By Stanlib Chief Economist, Kevin Lings.
This decision reflects Moody’s view that “the previous weakening of South Africa’s institutions will gradually reverse under a more transparent and predictable policy framework”. Moody’s argued that “the recovery of the country’s institutions will, if sustained, gradually support a corresponding recovery in its economy, along with a stabilisation of fiscal strength”. That is an impressive turnaround from the concerns expressed by Moody’s last year.
Moody’s highlighted three key areas of improvement that contributed to their decision:
1. Halting the deterioration in South Africa’s institutional framework
- The recent change in political leadership appears to have halted the gradual erosion of the strength of South Africa’s institutions
- A number of key institutions, including the Treasury, the South African Revenue Service (SARS) and key state-owned enterprises (SOEs) have started to recover some of their earlier strength
- The technical strength and independence of South Africa’s media, civil society and institutions, including key ministries, the Reserve Bank and the judiciary, have been critical in sustaining the country’s credit profile over time
- While it is still early days, the speed with which the President has moved to replace the leadership in key institutions, including the ministries of finance, mineral resources and public enterprises and SARS, illustrates the resolve to address problems and to set the state, society and the economy on a new and positive path
- The change in political leadership comes in parallel with growing signs of cyclical, and perhaps structural, improvements in economic growth
- The recovery in growth has been mirrored more recently by a sharp recovery in business and consumer confidence, illustrated in surveys and by other indicators such as the recent recovery in the value of the rand
- While confidence can dissipate quickly, if sustained through further actions, it offers the prospect of rising levels of investment in South Africa’s economy and enhanced medium-term growth
- The government recognises the need to support improving confidence with steady progress on structural reform, including in the areas of mining, energy and the SOE sector
- The 2018 budget outlines a clear strategy for addressing rising fiscal pressures, with a front loaded, revenue-driven, fiscal adjustment, supported by material cuts in expenditures in this and subsequent years needed to finance, among others, rising expenditure on education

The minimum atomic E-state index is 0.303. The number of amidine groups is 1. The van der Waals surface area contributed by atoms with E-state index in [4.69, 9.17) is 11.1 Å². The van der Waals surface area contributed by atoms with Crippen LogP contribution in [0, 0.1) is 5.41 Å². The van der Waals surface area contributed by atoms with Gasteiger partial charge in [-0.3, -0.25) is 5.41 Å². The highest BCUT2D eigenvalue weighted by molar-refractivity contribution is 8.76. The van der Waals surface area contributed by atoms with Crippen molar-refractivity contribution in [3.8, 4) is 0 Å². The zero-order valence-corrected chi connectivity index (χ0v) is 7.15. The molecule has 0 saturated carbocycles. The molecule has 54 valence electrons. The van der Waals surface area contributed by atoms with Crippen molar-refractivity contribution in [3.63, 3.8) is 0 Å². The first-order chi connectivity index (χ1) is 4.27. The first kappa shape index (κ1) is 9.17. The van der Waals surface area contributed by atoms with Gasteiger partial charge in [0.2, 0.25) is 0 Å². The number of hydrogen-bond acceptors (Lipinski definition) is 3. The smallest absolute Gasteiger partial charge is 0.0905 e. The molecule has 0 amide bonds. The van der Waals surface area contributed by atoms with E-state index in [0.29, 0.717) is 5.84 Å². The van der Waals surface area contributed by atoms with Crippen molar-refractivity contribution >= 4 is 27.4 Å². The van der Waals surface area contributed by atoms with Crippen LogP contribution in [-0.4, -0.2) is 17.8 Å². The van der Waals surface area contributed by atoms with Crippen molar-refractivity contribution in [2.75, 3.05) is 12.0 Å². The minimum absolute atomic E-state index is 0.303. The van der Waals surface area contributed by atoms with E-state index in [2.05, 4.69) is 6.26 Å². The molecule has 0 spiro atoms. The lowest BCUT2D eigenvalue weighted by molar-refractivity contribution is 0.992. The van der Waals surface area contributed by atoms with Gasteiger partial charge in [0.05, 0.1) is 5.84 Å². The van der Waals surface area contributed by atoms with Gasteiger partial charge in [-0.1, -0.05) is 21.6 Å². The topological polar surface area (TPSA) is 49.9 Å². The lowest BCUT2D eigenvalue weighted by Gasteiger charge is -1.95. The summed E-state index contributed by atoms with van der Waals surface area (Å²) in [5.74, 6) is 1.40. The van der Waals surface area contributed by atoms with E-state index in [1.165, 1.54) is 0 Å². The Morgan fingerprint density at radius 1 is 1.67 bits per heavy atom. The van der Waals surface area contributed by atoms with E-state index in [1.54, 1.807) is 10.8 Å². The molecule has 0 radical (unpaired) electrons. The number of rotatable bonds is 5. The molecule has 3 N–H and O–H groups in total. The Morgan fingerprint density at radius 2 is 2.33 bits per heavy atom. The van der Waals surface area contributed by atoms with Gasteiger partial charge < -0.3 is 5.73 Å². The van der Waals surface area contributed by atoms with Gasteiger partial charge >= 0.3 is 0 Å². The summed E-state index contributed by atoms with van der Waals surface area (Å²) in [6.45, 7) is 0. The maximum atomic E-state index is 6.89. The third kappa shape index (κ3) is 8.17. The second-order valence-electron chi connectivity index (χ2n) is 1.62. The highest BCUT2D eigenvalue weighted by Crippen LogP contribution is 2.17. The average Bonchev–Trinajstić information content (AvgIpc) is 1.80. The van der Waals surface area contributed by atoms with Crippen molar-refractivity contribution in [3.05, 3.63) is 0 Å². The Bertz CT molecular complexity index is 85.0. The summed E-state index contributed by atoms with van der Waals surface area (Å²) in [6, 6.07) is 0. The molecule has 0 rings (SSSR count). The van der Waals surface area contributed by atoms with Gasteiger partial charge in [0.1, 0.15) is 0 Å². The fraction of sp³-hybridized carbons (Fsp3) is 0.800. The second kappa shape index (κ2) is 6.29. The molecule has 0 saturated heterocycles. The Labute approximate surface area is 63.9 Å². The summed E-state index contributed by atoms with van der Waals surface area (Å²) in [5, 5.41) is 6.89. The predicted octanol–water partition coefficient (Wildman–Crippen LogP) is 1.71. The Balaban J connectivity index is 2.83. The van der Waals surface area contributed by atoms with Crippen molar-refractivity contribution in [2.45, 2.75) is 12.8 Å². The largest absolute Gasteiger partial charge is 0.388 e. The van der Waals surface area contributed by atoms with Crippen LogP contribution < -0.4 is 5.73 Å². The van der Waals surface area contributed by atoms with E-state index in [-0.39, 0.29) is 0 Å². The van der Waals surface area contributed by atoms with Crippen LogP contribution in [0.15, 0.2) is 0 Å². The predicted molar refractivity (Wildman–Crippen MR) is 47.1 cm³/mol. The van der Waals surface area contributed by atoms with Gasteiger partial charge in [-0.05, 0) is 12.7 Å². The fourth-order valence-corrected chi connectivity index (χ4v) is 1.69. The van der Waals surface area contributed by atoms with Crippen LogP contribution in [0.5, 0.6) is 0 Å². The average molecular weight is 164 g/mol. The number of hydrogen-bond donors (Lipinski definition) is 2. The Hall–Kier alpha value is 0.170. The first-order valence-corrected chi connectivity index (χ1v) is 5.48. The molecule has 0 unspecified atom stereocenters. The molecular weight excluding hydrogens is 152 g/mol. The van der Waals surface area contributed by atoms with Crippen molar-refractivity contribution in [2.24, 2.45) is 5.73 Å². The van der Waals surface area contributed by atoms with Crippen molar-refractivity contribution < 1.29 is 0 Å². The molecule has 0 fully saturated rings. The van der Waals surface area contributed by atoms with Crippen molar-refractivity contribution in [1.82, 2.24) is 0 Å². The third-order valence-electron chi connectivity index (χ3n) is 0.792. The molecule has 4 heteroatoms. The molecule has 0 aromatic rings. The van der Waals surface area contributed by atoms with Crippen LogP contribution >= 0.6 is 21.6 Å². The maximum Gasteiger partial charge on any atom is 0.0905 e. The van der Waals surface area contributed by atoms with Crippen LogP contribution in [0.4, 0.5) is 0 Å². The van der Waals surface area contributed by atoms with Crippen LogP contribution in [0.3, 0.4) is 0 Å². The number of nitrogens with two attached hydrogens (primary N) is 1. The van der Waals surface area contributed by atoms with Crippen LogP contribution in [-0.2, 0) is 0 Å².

- The recently announced one percentage point increase in VAT will broaden the fiscal policy response beyond the expenditure controls on which the government has increasingly relied in recent years. However, its significance goes beyond the moderate increase in revenues that the increase will allow. As the first increase in indirect taxes for over two decades, the change signals a marked, and credit positive, policy shift
- Overall, Moody’s now expects the government’s debt burden to stabilise at around 55% of GDP over the 2018-2020 period
Moody’s cautioned that the authority and capacity of the incoming administration is still to be fully tested. Also there is an acknowledgment that the divisions within the ANC, and more broadly within society, will present policymakers with diverse and sometimes conflicting political priorities which will create policy uncertainty. Two obvious examples of this are the still-to-be-agreed Mining Charter and the land expropriation without compensation initiative.
In terms of the land issue, Moody’s said it remains unclear how the new government will pursue its land transformation objectives, or what impact that will have on agricultural production and security. Importantly, Moody’s stressed that how the government acts on the land issue will provide important insights into the government plans to balance nearer-term economic objectives (to sustain confidence and promote investment) against longer-term social and economic objectives (to address unemployment, inequality and poverty).
Moody’s remains the only major credit rating agency to assign South Africa an investment grade rating for both its long-tern foreign debt and its long-term domestic debt.
Overall, the tone of Moody’s credit assessment of South Africa’s is very positive and certainly more positive than what most analysts would have anticipated. The rating agency tried its best to highlight as many positives as possible, and while they flagged some of the risks, these did not dominate any of the key discussion points.
Moody’s assessment brings into question the decision by S&P to downgrade South Africa on 24 November 2017, rather than wait to see how the impact of the ANC elective conference in December 2017. By changing South Africa’s ratings outlook to stable the risk of Moody’s downgrading the country has obviously receded. However, Moody’s did flag that if government is unsuccessful in delivering the planned structural reforms between now and the 2019 general election, the rating review could turn negative.
The rand strengthened in response to the good rating’s outcome, increasing the prospect of a cut in interest rates. Overall, this is a solid piece of good news for South Africa!